|Date(s):||December 1, 1832|
|Location(s):||LEXINGTON, South Carolina|
|Tag(s):||Government, Politics, War|
|Course:||“America, 1820-1890 (2007),” Furman University|
Thomas GrimkÉ wrote a letter to John C. Calhoun to persuade him to calm southerners as tensions were rising between north and south. He tries to flatter Calhoun with his many titles, Congressman, Senator, Vice-President, and he tells Calhoun that the south will listen and reason with him, "They are, in the estimate of the Union, at least, but the invisible satellites of your superior station and influence. Without you, they are and do nothing. All the responsibility, of the past and present, is yours." GrimkÉ abandons the flattery and puts all of the responsibility of the south's action in the hands of John C. Calhoun. Thomas GrimkÉ had good reason to worry about the state of the Union and to contact Calhoun for a peace offering. However, John Calhoun was too involved in the interests of South Carolinians to give in to the North.
John Calhoun took his seat in the United States House of Representatives first the first time on November 6, 1811, as a representative from South Carolina. He was only twenty-nine years old and allied himself with the many other young and rising politicans known as "War Hawks." Calhoun continued his rise in politics on December 14, 1817, when James Monroe asked him to be his Secretary of War. Things began to fall apart when a tariff was introduced and Calhoun believed it would make it more difficult for the South to conduct foreign trade through cotton. Calhoun denounced the abominable tariff saying, "the great geographical Northern manufacturing interest in order to enforce more effectually the system of monopoly and extortion against the consuming states." In March of 1825, Calhoun became Andrew Jackson's vice president, but drew controvery by writing South Carolina Exposition and Protest. He defended a states' right to nullify a Federal law that impeded a states' interest, while he was the vice president. He soon realized he had limited power as the vice president and resigned to be elected Senator of South Carolina. On November 24, 1832, South Carolina held a contitutional convention and nullified the tariffs of 1824 and 1828, with Calhoun's full support behind his state. Andrew Jackson's response to the convention came in December of 1832 when he declared nullification as being "incompatiable with the existence of the Union." This is the time in which GrimkÉ is writing his letter to Calhoun.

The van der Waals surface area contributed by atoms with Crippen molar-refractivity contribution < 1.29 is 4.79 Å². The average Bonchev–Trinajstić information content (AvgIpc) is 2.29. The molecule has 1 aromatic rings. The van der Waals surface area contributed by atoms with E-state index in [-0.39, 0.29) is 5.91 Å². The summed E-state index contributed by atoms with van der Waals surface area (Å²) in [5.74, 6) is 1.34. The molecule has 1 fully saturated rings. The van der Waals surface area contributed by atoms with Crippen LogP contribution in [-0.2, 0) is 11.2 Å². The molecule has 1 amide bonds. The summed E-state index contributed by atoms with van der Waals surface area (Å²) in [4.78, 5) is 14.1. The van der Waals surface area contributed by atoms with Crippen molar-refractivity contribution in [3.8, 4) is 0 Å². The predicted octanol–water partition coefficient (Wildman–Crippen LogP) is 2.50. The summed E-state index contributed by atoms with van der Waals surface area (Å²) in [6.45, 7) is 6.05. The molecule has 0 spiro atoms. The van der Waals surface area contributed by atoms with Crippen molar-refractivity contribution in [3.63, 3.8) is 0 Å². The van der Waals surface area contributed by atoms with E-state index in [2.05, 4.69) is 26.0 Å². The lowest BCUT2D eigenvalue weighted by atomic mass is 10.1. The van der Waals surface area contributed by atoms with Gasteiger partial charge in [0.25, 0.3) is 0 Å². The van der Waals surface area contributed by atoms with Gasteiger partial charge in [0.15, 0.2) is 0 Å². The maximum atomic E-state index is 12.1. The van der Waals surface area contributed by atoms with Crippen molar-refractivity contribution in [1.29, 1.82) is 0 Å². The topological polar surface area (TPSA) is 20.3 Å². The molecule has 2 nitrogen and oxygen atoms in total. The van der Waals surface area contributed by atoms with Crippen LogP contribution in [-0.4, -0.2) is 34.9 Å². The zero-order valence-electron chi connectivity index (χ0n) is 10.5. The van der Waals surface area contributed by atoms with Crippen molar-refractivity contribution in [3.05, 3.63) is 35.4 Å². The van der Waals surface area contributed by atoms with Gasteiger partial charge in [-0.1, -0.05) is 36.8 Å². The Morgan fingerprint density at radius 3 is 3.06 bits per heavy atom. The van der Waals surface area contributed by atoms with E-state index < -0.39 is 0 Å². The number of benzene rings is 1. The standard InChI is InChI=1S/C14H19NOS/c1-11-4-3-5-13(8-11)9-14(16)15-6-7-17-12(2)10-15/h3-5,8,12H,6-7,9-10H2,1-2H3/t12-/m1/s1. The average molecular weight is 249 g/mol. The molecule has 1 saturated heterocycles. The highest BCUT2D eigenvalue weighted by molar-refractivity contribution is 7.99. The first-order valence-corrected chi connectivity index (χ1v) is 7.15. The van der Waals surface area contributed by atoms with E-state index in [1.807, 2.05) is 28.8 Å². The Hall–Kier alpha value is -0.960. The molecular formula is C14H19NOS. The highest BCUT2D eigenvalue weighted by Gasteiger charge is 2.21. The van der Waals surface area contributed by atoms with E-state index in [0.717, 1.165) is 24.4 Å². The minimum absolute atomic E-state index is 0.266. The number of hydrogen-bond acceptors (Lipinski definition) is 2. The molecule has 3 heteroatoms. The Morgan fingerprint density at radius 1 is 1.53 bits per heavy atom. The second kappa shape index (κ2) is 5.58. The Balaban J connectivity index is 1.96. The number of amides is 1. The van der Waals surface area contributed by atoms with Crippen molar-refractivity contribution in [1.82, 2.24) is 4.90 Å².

Thomas GrimkÉ tries to indirectly explain to Calhoun how he would treat the tense situation. He does this by describing what his ideal country and an ideal statesman would be, "He must resolve, and abide by that resolution with inflexible constancy, never to harbor a thought, not utter a word, nor do a deed, that may, by any possibility, suggest the opinion, that the Union can ever be abandoned." GrimkÉ is trying to explain to Calhoun how he would handle the situation of the south by abandoning any talk of secession or nullifaction. He continues to speak of how a leader should act saying, "Regard the Constitution of the Union as the sacred covenant of my first-born, sealed with their precious blood, the testimony of their faith, hallowed and irrevocable as the plighted troth of the marriage bond." GrimkÉ refers to the Constitution to be in part of every American family.
"I demand of every public man another prominent duty; to distinguish between the rulers and the people: and honor those, however, unworthy, for the sake of these." He is hoping Calhoun will ignite southerners into supporting the north and the national leaders in office. "You have trodden a path, which inferior men might have selected. Without amazement in their superiors, or danger to your country...That duty was to soothe, not to provoke; to calm, not of passion; of attachments, not jealousness; of manly, candid sense, not of prejudice." This last quote is GrimkÉ's last attempt to persuade John C. Calhoun into preserving the Union.